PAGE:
The question of who will be in that coalition cannot be answered until after the election, but at first glance the most likely scenario is that the Free Democrats (FD), who are in third place in the recent polling would be the coalition partner for either the GD or the UNM. In that scenario, the FD would be the junior partner, but they would have a great deal of leverage that would allow them to make considerable demands. This would be particularly true if, as is certainly possible, those are the only three parties to make it into parliament. In that case, the two larger parties would never work together in a unity type government, leaving the FD as the only potential coalition partner. The FD leverage would be even stronger because they have a number of proven and well respected people who can work in high levels of government, thus making them additionally valuable to both parties, but particularly the GD.

A successful post-election negotiation requires more than simply cutting a deal between the leaders of political parties. That coalition must be stable enough to endure while allowing its component parts to maintain their differences and individual identities. The breakup of what was the omnibus GD coalition over the last few years has, on balance, been a healthy development for Georgian democracy, but similar schisms in an coalition with a smaller majority that was forged after an election would represent a political crisis for Georgia.

Central to the task of moving Georgian democracy forward, and of breaking the cycle of regime consolidation and collapse that has defined Georgian politics in recent years, regardless of what the new governing coalition looks like, is moving beyond punishment and reprisals for whatever party or parties are left out of the governing coalition and the recognition that opposition parties, regardless of who they are, are an essential voice in Georgia’s political life. This will be difficult to accomplish because if the new coalition is led by the UNM, there will be some within the UNM who will want to treat the defeated GD leaders as the GD defeated former UNM leaders. The presence or extent of illegal activity on the part of the GD will be of peripheral relevance to that faction within the UNM. Similarly, a narrow GD victory may reenergize the GD desire to finally destroy the UNM. For this reason, guarantees and agreements on this issue that can be made now may be an important step towards achieving post-election stability.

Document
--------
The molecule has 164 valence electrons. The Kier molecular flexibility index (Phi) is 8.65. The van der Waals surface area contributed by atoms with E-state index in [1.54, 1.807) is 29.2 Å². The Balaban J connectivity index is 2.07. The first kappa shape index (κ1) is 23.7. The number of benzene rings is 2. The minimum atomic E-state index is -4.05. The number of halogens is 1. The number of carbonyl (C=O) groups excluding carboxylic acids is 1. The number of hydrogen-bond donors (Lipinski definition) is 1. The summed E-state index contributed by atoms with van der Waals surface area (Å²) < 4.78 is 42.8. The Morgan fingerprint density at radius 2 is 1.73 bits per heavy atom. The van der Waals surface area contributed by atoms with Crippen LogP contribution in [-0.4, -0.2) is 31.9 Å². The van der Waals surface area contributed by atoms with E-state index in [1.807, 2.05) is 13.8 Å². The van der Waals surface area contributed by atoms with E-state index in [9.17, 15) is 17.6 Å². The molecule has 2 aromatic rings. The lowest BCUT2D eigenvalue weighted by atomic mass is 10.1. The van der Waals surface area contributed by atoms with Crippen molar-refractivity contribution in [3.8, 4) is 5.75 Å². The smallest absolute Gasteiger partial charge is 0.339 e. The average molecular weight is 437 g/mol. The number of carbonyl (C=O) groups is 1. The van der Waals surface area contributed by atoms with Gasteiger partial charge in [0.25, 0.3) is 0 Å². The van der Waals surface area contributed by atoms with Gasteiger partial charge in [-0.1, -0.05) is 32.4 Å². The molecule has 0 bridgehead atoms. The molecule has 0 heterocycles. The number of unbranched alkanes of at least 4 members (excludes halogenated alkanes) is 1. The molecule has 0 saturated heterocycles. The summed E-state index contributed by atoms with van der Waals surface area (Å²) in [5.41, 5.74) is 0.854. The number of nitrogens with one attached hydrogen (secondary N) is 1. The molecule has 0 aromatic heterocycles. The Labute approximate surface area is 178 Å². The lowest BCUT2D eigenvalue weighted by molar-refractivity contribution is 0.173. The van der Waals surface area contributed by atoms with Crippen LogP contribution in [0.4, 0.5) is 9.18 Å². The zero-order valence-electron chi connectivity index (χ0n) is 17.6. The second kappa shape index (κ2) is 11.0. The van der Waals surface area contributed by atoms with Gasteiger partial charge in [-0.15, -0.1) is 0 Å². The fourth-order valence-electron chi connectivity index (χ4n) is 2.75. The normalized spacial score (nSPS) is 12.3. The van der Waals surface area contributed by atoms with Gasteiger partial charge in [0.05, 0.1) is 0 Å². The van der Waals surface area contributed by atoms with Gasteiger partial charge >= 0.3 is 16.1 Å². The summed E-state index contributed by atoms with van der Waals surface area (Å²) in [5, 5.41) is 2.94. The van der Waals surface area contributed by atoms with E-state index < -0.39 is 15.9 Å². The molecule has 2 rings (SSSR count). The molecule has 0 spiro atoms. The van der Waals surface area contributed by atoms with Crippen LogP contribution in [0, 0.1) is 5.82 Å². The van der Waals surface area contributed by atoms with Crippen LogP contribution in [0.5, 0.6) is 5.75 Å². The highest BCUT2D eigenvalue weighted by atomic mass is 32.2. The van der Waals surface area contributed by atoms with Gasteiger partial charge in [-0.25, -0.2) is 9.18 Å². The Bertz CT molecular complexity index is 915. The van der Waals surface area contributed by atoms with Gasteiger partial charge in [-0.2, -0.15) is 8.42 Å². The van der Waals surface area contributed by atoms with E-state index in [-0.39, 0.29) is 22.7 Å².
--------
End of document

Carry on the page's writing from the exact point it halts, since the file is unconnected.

In 2012, post-election demonstrations loomed as a possible scenario and, indirectly, made it harder for the government to commit and get away with election violations. In 2003, that scenario came to pass and brought down the government. That kind of post-election scenario is possible, but less likely in 2016. The more likely post-election scenarios, the inability to build an enduring coalition that can govern, or continued reprisals towards whomever loses the election, may be less dramatic but could have a very damaging effect on Georgia’s development.

The seeds of either a smooth or rocky post-election period will be sown during the next months. If the campaign is extremely nasty with intimidation,  unfounded personal attacks, Russia baiting or false accusations dominating the campaign, any necessary coalition talks following the election will be difficult to conduct and characterized by great mistrust. In that environment, parties will be less likely to believe the promises and agreements made by their potential coalition partners and be tempted to simply stay in the opposition until new elections are called or whatever shaky coalition emerges from the negotiations collapses. Similarly, a nasty campaign of this kind will provide further impetus for post election reprisals regardless of who wins.

There are still over six months before the election; and, given the enormous number of undecided voters, there are a lot of possible outcomes to this election, but none of those outcomes will strengthen democracy if the the aftermath of the election is botched or poisoned by an extremely rancorous campaign.

The Georgia Analysis is a twice monthly analysis of political and other major developments in Georgia. Lincoln Mitchell is a political development, research and strategic consultant who has worked extensively in the post-Soviet space.  If you would like to be on the Georgia analysis mailing list or are interested in more research, analysis or consulting for your business, government, campaign or other organization, please email